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Unrest and violence break out in strategic port of Djibouti on Gulf of Aden

Rival accounts of the fatal unrest have been given by the Djibouti authorities and an opposition group. Up to 19 people may have been killed according to the government and opposition reports.

Djibouti Foreign Minister Al Youssouf on Tuesday said the fatalities occurred when police and troops broke up a crowd of "several hundreds" armed with knives, machetes and two Kalashnikov guns.

The opposition Union for National Salvation (USN) said 19 people were killed when police attacked a banned religious gathering and then a house where political opponents were meeting in Djibouti's district of Buldhogo.

Youssouf said the USN's depiction was exaggerated, saying six of those killed had machete cuts and the seventh was a girl hit by a bullet. An inquiry had been launched into how the incident had begun, he said.

Djibouti's interior minister Hassan Omar Mohamed accused "dozens of armed individuals" of attacking security forces in the Buldhoqo district and said people "from abroad" had stoked the violence.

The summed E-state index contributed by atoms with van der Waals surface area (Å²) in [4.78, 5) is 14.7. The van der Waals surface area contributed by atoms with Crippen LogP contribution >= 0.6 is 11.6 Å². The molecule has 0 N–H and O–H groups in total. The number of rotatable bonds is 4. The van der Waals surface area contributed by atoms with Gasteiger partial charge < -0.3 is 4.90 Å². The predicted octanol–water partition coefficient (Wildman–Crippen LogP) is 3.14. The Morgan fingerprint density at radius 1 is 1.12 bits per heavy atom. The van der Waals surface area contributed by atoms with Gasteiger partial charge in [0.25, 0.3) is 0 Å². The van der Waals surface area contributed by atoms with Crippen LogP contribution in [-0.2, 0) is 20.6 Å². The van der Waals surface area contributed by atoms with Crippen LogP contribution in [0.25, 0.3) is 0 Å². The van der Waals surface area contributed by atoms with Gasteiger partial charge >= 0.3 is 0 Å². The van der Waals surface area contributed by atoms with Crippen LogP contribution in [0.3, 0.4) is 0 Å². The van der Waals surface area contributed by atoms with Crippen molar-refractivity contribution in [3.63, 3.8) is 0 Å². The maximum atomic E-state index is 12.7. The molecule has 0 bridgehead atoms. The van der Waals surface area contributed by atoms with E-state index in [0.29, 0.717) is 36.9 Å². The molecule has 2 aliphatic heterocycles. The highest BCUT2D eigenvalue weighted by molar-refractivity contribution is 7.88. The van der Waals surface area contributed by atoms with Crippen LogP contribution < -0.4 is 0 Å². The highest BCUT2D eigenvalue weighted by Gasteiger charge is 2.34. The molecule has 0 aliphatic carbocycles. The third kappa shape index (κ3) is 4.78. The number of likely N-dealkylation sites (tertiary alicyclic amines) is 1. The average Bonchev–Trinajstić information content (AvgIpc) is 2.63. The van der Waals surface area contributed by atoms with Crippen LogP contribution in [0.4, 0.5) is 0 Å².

Both sides said dozens of other people, including civilians and police officers, were wounded during the unrest in the former French colony.

Strategic maritime bases

Although a small majority Muslim nation of only 876,000, Djibouti hosts strategic military bases, including naval facilities, of the United States, France and Japan.

The tiny nation has also been used by other foreign navies, including Germany's, for patrols of Gulf of Aden shipping lanes - en route to the Suez Canal - and against pirates operating from neighboring Somalia.

China too has shown interest. A senior Chinese army general Fang Fenghui visited Djibouti last month, ostensibly to discuss the setting up of a "supply station."

Foreign aid organizations, including the UN's World Health Organization and the International Red Cross, have used Djibouti as a hub for deliveries, for example, to war-torn Yemen on the other side of the Gulf of Aden.

Hard-line administration

Djibouti's President Ismail Omar Guelleh has been in power since 1999. A new presidential election is due in April 2016.

Guelleh's hard-line government cracked down hard on the opposition in 2011, when anti-government demonstrators, buoyed by revolutions sweeping northern Africa and Middle East, demanding that the president step down.

During parliamentary polls in 2013, protestors clashed with police, saying the results were rigged, a charge Guelleh's administration denied.

Djibouti is also a contributor of troops to the African Union force in Somalia.

ipj/jm (Reuters, AFP, AP)

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